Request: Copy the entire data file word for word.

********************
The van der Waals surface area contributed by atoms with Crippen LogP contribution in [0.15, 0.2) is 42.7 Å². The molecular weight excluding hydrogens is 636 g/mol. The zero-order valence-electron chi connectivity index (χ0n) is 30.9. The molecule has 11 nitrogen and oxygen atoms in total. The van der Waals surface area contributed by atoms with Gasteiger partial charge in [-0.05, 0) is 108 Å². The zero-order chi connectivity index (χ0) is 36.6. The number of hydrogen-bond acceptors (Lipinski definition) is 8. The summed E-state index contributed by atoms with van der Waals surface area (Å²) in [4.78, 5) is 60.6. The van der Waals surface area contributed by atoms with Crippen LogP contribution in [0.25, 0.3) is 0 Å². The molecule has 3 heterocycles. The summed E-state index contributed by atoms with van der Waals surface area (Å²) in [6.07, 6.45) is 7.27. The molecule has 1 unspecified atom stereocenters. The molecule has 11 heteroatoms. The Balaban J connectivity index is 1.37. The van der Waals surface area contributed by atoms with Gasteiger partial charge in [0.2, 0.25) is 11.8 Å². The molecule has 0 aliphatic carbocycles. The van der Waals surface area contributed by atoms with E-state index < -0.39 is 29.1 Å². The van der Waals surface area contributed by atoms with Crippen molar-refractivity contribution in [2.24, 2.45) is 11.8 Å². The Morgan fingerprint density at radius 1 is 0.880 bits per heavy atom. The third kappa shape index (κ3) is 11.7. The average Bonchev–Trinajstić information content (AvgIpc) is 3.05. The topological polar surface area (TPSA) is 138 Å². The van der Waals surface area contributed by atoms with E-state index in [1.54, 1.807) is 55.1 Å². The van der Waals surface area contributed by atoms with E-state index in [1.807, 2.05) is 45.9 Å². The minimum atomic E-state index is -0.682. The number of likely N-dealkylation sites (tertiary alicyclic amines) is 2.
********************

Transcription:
The van der Waals surface area contributed by atoms with Crippen LogP contribution in [0.15, 0.2) is 42.7 Å². The molecular weight excluding hydrogens is 636 g/mol. The zero-order valence-electron chi connectivity index (χ0n) is 30.9. The molecule has 11 nitrogen and oxygen atoms in total. The van der Waals surface area contributed by atoms with Gasteiger partial charge in [-0.05, 0) is 108 Å². The zero-order chi connectivity index (χ0) is 36.6. The number of hydrogen-bond acceptors (Lipinski definition) is 8. The summed E-state index contributed by atoms with van der Waals surface area (Å²) in [4.78, 5) is 60.6. The van der Waals surface area contributed by atoms with Crippen LogP contribution in [0.25, 0.3) is 0 Å². The molecule has 3 heterocycles. The summed E-state index contributed by atoms with van der Waals surface area (Å²) in [6.07, 6.45) is 7.27. The molecule has 1 unspecified atom stereocenters. The molecule has 11 heteroatoms. The Balaban J connectivity index is 1.37. The van der Waals surface area contributed by atoms with Gasteiger partial charge in [0.2, 0.25) is 11.8 Å². The molecule has 0 aliphatic carbocycles. The van der Waals surface area contributed by atoms with E-state index < -0.39 is 29.1 Å². The van der Waals surface area contributed by atoms with Crippen molar-refractivity contribution in [2.24, 2.45) is 11.8 Å². The Morgan fingerprint density at radius 1 is 0.880 bits per heavy atom. The third kappa shape index (κ3) is 11.7. The average Bonchev–Trinajstić information content (AvgIpc) is 3.05. The topological polar surface area (TPSA) is 138 Å². The van der Waals surface area contributed by atoms with E-state index in [1.54, 1.807) is 55.1 Å². The van der Waals surface area contributed by atoms with E-state index in [1.807, 2.05) is 45.9 Å². The minimum atomic E-state index is -0.682. The number of likely N-dealkylation sites (tertiary alicyclic amines) is 2.